Most compact watercraft for offshore touring

Discussion in 'Boat Design' started by Bintz, Jan 22, 2010.

  1. Bintz
    Joined: Jan 2010
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    Location: Seoul, Korea

    Bintz Junior Member

    Dear all


    Hello, I'm a design engineer from Korea. Mainly play in bicycle forums

    I'm going to introduce my simple idea for the most compact human-powered-boat using a flapper-drive - eg. Mirage Drive -. I have an experience of working with an inflatable boat maker, Woosung I.B. in Korea. And rode a Mirage Inflatable Kayak, i12s(12inches, 53lbs) several times with much pleasure. But the inflatable Mirage boats were too heavy to move from a car to a shore even if the distance would be very short

    So I started to imagine a combination of a flapper-drive(7lbs) and an inflatable surfboard(10inches, 15lbs). If the combination would be possible, I thought it could be the most compact watercraft for offshore touring. Very long range of sea-trip seemed to be possible!
    [​IMG]

    Following my virtual experiments, the problem is the light weight of the inflatable surfboard. The light weight permits the up-down vibration of bow easily then the big vibration makes the propulsion thrust of flappers small.
    [​IMG]

    In more large view, the only one useful component of the Flapper-force is the Backward-force. The Side-force is not critical because it is offset by a side-force of the Rear-flapper. But the UpDown-force just lifts up the bow of the boat and then takes down it. If you are on the boat, it is hard for you to feel the up-down vibration of bow easily because your position is on the center of gravity. It is why the vibration is critical for the light inflatable hull that the light bow makes the Twist-angle of the flappers SMALL. The small Twist-angle means the small Backward-force. If you hope to go fast, you should move your feet very fast. The speedy moving of feet will make you crazy on the deck.
    [​IMG]

    So my solution is quite simple at this introduction. The one Inertia-tunnel under the bow in front of the drive.
    [​IMG]
    [​IMG]
    [​IMG]

    The Inertia-tunnel uses the inertia of water inside itself to diminish boat's vibration without increasing the boat's weight. The boat still looks compact, light and cheap. Doesn't it?

    But the originator of Mirage Drive, Hobie Cat company said, "The drag produced by your flap would be a drawback."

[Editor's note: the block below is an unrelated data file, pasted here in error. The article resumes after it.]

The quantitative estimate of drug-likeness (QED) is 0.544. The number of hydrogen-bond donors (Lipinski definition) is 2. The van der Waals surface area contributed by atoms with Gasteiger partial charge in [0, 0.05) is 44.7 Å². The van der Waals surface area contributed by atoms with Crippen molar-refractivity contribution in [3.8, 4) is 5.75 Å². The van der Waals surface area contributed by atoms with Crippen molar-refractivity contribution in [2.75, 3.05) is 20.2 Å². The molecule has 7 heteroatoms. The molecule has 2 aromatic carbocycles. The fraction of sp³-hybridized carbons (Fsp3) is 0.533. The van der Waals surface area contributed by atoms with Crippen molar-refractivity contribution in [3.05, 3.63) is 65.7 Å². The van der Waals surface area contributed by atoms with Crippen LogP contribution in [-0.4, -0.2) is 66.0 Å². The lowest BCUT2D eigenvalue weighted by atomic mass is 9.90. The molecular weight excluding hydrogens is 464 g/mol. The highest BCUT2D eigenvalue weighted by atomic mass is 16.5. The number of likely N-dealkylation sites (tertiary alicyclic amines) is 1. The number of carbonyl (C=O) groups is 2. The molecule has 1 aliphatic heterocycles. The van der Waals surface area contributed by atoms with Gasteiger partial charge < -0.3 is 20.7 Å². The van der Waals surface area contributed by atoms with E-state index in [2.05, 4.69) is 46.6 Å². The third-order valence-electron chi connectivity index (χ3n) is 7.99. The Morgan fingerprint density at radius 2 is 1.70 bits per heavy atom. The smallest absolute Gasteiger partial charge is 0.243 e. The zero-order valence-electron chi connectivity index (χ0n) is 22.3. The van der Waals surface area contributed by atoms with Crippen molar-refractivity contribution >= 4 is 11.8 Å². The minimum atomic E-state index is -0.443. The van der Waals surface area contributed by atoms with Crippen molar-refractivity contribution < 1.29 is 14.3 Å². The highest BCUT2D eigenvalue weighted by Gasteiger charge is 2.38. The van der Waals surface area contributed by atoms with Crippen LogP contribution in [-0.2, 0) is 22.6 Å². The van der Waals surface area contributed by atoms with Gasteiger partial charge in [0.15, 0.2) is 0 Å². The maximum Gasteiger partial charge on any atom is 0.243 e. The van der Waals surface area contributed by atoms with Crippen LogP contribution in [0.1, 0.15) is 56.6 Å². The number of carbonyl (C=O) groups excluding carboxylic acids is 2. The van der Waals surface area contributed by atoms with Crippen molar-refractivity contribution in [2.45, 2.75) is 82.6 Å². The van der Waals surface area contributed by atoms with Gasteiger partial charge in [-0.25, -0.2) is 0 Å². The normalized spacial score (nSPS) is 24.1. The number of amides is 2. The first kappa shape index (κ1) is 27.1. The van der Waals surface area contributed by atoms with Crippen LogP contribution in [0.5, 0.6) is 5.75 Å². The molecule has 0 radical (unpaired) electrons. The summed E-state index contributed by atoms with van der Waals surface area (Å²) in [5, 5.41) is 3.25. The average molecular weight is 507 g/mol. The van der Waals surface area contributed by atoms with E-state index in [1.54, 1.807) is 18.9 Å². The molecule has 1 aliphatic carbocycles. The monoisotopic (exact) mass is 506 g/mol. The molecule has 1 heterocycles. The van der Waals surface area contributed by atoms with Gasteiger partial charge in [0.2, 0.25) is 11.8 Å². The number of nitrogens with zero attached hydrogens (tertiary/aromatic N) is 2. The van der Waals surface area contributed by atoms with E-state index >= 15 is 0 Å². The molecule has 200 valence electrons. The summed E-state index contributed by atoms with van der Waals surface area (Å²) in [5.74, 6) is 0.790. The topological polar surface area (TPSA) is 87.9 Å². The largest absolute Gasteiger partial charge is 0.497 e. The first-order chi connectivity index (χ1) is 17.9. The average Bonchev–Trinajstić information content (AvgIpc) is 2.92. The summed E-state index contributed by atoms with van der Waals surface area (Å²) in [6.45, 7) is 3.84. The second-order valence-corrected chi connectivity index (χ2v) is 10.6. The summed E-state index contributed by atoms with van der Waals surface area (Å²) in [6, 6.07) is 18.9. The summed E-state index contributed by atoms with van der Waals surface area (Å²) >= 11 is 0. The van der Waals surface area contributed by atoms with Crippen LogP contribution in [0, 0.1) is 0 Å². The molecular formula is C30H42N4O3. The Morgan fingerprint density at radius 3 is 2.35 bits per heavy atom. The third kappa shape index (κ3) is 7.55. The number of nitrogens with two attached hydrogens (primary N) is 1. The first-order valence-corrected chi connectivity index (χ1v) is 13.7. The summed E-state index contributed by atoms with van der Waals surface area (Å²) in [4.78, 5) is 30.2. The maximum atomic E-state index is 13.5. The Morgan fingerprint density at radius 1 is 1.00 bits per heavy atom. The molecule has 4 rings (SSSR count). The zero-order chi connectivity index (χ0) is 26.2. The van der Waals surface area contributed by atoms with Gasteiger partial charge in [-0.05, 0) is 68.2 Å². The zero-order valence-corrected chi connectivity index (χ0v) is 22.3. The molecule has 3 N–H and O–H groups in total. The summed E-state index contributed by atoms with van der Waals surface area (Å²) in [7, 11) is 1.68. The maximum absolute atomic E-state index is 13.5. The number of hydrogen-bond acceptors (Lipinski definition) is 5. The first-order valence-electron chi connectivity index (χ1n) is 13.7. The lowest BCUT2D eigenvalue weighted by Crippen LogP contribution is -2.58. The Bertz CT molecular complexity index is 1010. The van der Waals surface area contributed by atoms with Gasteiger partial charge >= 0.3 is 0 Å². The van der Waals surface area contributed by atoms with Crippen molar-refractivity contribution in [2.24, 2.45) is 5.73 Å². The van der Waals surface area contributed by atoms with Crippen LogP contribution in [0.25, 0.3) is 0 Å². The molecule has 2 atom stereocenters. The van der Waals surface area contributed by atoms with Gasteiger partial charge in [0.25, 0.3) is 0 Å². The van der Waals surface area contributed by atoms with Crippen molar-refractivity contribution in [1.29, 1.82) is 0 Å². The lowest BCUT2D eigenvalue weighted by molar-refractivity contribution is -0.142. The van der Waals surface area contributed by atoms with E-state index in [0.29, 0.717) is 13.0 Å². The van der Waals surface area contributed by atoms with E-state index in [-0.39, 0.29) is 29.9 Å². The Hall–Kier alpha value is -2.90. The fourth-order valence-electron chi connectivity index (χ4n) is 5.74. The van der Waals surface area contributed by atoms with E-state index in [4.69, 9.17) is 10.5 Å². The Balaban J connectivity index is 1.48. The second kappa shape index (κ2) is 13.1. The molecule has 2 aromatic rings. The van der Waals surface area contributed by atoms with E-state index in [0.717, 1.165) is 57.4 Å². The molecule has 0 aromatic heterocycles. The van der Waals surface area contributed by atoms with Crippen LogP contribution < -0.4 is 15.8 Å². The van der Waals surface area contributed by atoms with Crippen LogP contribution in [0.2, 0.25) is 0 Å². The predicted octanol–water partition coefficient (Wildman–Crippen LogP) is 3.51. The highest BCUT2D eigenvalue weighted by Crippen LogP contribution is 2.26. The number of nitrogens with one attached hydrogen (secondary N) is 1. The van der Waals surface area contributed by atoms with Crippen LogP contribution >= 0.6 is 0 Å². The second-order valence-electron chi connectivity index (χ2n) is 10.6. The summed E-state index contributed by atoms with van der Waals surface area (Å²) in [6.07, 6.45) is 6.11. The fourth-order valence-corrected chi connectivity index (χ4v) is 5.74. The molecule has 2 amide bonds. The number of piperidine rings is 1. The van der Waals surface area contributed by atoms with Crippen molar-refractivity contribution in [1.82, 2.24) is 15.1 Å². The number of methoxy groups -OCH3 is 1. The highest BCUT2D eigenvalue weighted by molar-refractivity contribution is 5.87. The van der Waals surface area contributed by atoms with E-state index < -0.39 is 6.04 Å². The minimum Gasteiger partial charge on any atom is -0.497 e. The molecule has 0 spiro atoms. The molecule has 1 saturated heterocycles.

I agreed to the opinion because the seat position of rider is changeable. The Inertia-tunnel would work ideally when the hull's longitudinal axis is parallel to the water-surface. So I suggested an advanced idea below,

    The next stabilizer idea named Inertia-dome. A streamlined design..
    [​IMG]

    Its working principle has been from the wine glass under water. In the below drawing, every cup is filled with water under the water. Although the Cup-C has a small hole, it can have similar amount of inertia, compared with Cup-B. The benefit of Cup-C structure... there is no need to tilt the Cup when you put it into water.
    [​IMG]

    Here is the following watercraft concept.
    [​IMG]
    [​IMG]

    All of them have been rejected by the Hobie Cat :D
    I think my ideas can add an useful amount of mass to the too light weight boat only when it requires additional mass to propel on the water without increasing the total weight of boat. But they don't like 'adding' ideas.

    There is no patent of Mirage drive outside US. Even if I would manufacture a lighter version of it, that's not an illegal business in most of world market. The only one problem is that I respect its inventor, Gregory Ketterman :(

    Any opinions or instructions are welcome.


    Bintz
     
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  2. yipster
    Joined: Oct 2002
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    yipster designer

    on the inertia tunnel or compartment; i once read chinese junks sometimes had a rudder in a bun witch filled up quick and slowly drained improving dynamic stability in sea waves
    not so sure about inflatable surfboards and flappers but interesting and well illustrated and other flapper devellopers here may know a whole lot more on and have better answers than me
     
  3. Kaluvic
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    Kaluvic New guy

    Wow Bintz....that is an EXCELENT post...GREAT graphics....thanks
     
  4. portacruise
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    portacruise Senior Member

    Very interesting post, Thanks. Interesting comments you have on patents, some countries do not respect any foreign patents, or only pretend to. So I expect some very low cost counterfeits of the Hobie to appear at some point.

    My hobby is tinkering with tiny, one man compact boats using electric drive for protected freshwater. The smallest can fit in regulation size airline travel bag including motor, battery and metal frame. I have considered adding lightweight human propulsion like the Hobie flapper, paddle wheels, props or fish tail drives. http://www.prophish.com/quickfin.html will give you some ideas of possible approaches. So far anything I have considered involving HP would appear to be more complex, heavier and slower over distance on the small scale I use.